At your Thanksgiving celebration, there will be much conversation about food and other pleasant topics. But as with Jewish holidays, the meal we enjoy together is intended to impart a sense of identity, spirituality, and moral responsibility. That is to say, around the table we are invited to recall our history, our values and our blessings. Although you may want to avoid talking about politics, it would be a wasted opportunity if there wasn’t some meaningful, even provocative, conversation. Here are some suggestions on how to get that going:
Thanksgiving is ostensibly about the Pilgrims and their arrival in the New World, but their journey was only one of many. There were indigenous groups who found their way to America as well as countless immigrants, refugees, slaves, wanderers and Dreamers. Most of those journeys were not easy. Thanksgiving is a good time to remember that all those journeys bind us and unite us, giving us a common story and common roots as Americans. So here’s a conversation starter for this Thanksgiving dinner: “Since we all have a journey story, tell me yours and I’ll tell you mine.”
From our Passover Seders we know that asking questions can help steer the conversation to meaningful and relevant topics. Here then are four questions for Thanksgiving (written by Rabbi Daniel Nevins) designed to touch on current issues without igniting political arguments:
1) We are thankful for the earth’s bounty, but concerned about risks to its ecosystems. What is our responsibility as stewards of the environment?
2) We are grateful for the bounty of our holiday table, but mindful of the food insecurity experienced by many Americans. What is our responsibility to feed the hungry?
3) We are thankful for our nation’s democratic values and institutions, but concerned about threats to the freedom of conscience and its expression. What is our responsibility to safeguard “life, liberty and the pursuit of happiness”?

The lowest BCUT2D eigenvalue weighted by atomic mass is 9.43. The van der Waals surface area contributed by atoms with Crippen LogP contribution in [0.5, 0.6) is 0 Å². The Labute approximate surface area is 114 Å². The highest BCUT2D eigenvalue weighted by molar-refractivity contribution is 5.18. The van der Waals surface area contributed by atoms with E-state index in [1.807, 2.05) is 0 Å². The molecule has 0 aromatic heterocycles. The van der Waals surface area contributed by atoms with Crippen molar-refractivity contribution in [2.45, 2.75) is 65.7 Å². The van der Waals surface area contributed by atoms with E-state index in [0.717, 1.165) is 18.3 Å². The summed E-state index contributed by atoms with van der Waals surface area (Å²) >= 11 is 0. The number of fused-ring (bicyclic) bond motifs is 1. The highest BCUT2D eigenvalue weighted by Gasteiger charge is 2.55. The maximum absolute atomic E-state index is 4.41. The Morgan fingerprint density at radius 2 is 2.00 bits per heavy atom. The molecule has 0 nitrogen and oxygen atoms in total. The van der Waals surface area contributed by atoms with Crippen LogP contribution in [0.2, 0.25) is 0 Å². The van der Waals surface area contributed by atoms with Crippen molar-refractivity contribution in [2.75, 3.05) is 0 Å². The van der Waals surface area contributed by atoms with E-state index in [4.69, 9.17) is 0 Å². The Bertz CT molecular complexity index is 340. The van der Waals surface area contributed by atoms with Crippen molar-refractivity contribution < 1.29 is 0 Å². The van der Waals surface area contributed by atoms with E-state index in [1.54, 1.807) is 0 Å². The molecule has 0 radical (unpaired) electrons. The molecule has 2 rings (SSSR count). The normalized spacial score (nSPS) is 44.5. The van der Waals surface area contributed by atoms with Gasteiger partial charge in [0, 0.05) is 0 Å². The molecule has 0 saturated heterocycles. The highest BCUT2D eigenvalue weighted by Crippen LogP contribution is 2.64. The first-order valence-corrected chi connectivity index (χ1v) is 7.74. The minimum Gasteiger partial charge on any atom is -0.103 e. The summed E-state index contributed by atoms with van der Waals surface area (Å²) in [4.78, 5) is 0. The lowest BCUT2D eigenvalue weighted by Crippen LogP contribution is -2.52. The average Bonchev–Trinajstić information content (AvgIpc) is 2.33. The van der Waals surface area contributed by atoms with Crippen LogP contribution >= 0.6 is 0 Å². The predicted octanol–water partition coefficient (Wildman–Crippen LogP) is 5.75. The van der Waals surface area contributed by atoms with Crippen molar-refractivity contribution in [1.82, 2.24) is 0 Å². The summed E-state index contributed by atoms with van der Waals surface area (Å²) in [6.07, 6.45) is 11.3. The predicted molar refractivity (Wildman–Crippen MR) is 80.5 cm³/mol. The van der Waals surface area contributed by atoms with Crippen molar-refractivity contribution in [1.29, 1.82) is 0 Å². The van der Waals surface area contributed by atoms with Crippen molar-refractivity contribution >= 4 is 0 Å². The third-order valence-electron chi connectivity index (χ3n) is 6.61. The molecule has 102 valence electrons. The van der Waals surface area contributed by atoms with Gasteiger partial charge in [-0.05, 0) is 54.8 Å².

4) We are thankful for the diversity of America, a nation of native peoples and immigrants from across the globe, but concerned about escalating rhetoric that threatens minorities. What is our responsibility toward the stranger in our midst?
Whereas Christmas, Chanukah, Easter and Passover all have particular theological messages, Thanksgiving conveys a message that religious and secular people alike can appreciate: “It’s good to give thanks.” Too often, the occasion can turn into just another family gathering when food and football become the focus. It’s possible, however, to elevate the mundane to the sublime by saying or reading something at the table to remind us of our shared aspirations. Reading a Psalm, for example, can help give expression to gratitude for the miracle of life, uncertainty about the future, and our ongoing quest for faith, compassion and goodness. Psalms 28, 30, 100, 111, 118, 150 are all good choices, or you might prefer a contemporary reading, like this “Thanksgiving Prayer” by Rabbi Naomi Levy:
“For the laughter of the children, for my own life breath, for the abundance of food on this table, for the ones who prepared this sumptuous feast, for the roof over our heads, the clothes on our backs, for our health, and our wealth of blessings; For this opportunity to celebrate with family and friends, for the freedom to pray these words without fear, in any language, in any faith, in this great country, whose landscape is as vast and beautiful as her inhabitants; Thank You, God, for giving us all these. Amen.” (From Talking to God: Personal Prayers for Times of Joy, Sadness, Struggle, and Celebration)
I hope and pray that you find ways to make your Thanksgiving celebration a joyous and meaningful one, as we call to mind our history, our values and our blessings.
R’ Moshe Tom